Giving their size and the rate at which they’re growing, Instagram clearly has a lot of competitors gunning for them. So far, most have failed to gain any meaningful traction. But Twitter just recently put themselves in the photo-sharing game in partnership with Photobucket. Given that Twitter is such an important social discovery mechanism for Instagram, does this worry Systrom? “I’m excited to see how a more first-class experience of photos on Twitter will allow people to have a better Instagram experience within Twitter,” he says. In other words, he think the rising tide will boost all boats, including his.
There are also a number of apps popping up that are attempting to be the “Instagram of video”. That’s interesting since Instagram does not currently support the sharing of videos — might they move in that direction? “I still think it’s early — mobile video will always be slower to download and consume than photos,” Systrom notes. “Instagram is about fast, beautiful experiences. Short snippets of friends’ lives,” he continues.
At the same time, “video is something that I think fits naturally into our roadmap — just not at the moment,” Systrom says.
Earlier, I alluded to the fact (with math!) that despite their size, Instagram still has only four employees. That’s insane. “Hiring great people is a top priority for me right now,” Systrom says. “We clearly have something special, and we want to make sure to have the best of the best to help us to the opportunity,” he continues. But they’re not going to rush. “The thing we don’t want to do is to hire just because we’re big. Building a company is about building a product, but it’s also about building a team. They’re both very important to us,” he says.
Given that Instagram is still iOS-only, surely they must have some thoughts about the just-announced iOS 5. “iOS5 provides some really awesome new tools for Instagram users. Twitter integration makes it easier than ever for users to share their photos with their followers,” Systrom says. Since they have no need for DM access, Instagram should be one of the key apps helped by the new, deep iOS Twitter integration.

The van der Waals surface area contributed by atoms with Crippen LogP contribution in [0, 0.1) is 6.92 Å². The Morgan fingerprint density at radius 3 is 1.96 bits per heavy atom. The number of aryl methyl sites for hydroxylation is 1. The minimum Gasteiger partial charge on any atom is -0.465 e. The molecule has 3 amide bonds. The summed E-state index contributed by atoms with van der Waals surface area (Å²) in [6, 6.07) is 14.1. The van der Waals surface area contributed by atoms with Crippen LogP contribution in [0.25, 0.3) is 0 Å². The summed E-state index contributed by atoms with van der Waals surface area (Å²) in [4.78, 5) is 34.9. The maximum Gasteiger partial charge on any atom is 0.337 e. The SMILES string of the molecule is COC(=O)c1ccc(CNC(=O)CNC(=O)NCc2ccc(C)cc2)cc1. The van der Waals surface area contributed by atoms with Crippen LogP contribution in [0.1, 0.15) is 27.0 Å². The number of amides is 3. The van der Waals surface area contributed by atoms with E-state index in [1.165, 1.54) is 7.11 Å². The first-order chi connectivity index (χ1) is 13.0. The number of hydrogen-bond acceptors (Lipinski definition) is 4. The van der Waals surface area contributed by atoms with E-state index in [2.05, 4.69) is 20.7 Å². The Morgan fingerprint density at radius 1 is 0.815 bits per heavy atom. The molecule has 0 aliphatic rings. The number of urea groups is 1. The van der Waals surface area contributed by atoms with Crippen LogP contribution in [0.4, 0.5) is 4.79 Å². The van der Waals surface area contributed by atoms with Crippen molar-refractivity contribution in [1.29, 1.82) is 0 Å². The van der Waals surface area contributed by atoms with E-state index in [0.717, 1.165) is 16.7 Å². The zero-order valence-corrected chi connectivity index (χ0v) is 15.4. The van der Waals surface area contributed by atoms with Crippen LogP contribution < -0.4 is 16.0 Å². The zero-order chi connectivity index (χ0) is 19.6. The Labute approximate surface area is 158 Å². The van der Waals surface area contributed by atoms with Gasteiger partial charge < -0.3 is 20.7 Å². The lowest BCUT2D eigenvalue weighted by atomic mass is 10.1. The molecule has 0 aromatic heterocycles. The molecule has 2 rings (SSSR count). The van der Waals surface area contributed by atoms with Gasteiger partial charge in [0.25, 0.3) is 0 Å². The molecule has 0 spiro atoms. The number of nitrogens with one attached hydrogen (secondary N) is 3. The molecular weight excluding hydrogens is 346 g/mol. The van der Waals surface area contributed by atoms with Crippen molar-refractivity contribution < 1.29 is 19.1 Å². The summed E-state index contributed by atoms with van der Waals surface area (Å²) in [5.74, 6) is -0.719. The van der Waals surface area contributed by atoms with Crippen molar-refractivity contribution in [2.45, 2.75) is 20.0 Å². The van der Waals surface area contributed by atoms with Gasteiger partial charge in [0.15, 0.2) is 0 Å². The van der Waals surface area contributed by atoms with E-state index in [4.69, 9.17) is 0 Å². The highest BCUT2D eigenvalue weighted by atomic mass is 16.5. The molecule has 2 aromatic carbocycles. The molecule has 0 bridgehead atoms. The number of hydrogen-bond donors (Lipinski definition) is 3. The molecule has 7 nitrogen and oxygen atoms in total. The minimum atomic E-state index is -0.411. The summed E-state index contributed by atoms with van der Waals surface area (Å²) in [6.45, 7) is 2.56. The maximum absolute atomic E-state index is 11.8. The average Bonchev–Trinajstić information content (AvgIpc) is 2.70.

When I pointed out that I saw Instagram make a few appearances on stage during the keynote (in the background in demo images), this clearly made Systrom happy. “It was awesome to see Instagram on stage behind Steve during the keynote. It’s humbling to think that we only started 8 mos ago and Instagram is now part of the de-facto set of apps that people use on the iPhone.”
It’s pretty well known as this point that Apple executive Phil Schiller is a big time user of Instagram. But we’ve heard other Apple executives are hooked on the service too — though more under the radar.
“It’s not surprising that notification demos featured Instagram — we send over 10 million Push Notifications per day,” Systrom says. “And I think having a home for all those pushes to be out of the way and usefully grouped makes total sense,” he says of the new notifications system in iOS 5.
As for Apple’s new Photostream feature (which shares pictures you take on your devices automatically with your other devices over iCloud), “Photostream is really awesome. I think there was a big focus on unity between your Apple devices this year. So it totally makes sense for photos to sync between devices,” Systrom says. “I’d imagine photos you take with Instagram will get sync’d as well, but I’m unaware of exactly how it works,” he continues.
Assuming that Instagram’s huge growth keeps up, they could very well hit 6 million users before the end of June. And 10 million before the end of the year looks like a shoo-in. And none of that is taking into account the possibility of an Android app before the end of the year. Let’s just hope Instagram finds a fifth employee before then.